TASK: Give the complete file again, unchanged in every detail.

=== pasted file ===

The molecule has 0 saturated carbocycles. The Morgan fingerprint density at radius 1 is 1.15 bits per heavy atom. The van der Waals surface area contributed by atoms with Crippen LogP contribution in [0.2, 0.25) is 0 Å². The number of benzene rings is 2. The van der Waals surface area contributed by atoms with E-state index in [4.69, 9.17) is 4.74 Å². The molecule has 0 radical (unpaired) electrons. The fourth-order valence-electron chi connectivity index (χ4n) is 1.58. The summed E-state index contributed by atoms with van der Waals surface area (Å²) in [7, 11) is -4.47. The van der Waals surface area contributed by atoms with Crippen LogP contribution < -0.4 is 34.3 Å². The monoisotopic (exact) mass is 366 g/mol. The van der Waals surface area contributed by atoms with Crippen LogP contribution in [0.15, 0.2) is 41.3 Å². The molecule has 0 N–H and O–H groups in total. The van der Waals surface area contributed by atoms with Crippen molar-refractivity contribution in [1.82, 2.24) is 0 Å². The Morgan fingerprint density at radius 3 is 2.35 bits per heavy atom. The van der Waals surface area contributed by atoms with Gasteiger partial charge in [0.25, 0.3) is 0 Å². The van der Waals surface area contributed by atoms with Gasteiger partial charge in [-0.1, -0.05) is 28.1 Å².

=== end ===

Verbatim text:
The molecule has 0 saturated carbocycles. The Morgan fingerprint density at radius 1 is 1.15 bits per heavy atom. The van der Waals surface area contributed by atoms with Crippen LogP contribution in [0.2, 0.25) is 0 Å². The number of benzene rings is 2. The van der Waals surface area contributed by atoms with E-state index in [4.69, 9.17) is 4.74 Å². The molecule has 0 radical (unpaired) electrons. The fourth-order valence-electron chi connectivity index (χ4n) is 1.58. The summed E-state index contributed by atoms with van der Waals surface area (Å²) in [7, 11) is -4.47. The van der Waals surface area contributed by atoms with Crippen LogP contribution < -0.4 is 34.3 Å². The monoisotopic (exact) mass is 366 g/mol. The van der Waals surface area contributed by atoms with Crippen LogP contribution in [0.15, 0.2) is 41.3 Å². The molecule has 0 N–H and O–H groups in total. The van der Waals surface area contributed by atoms with Crippen molar-refractivity contribution in [1.82, 2.24) is 0 Å². The Morgan fingerprint density at radius 3 is 2.35 bits per heavy atom. The van der Waals surface area contributed by atoms with Gasteiger partial charge in [0.25, 0.3) is 0 Å². The van der Waals surface area contributed by atoms with Gasteiger partial charge in [-0.1, -0.05) is 28.1 Å².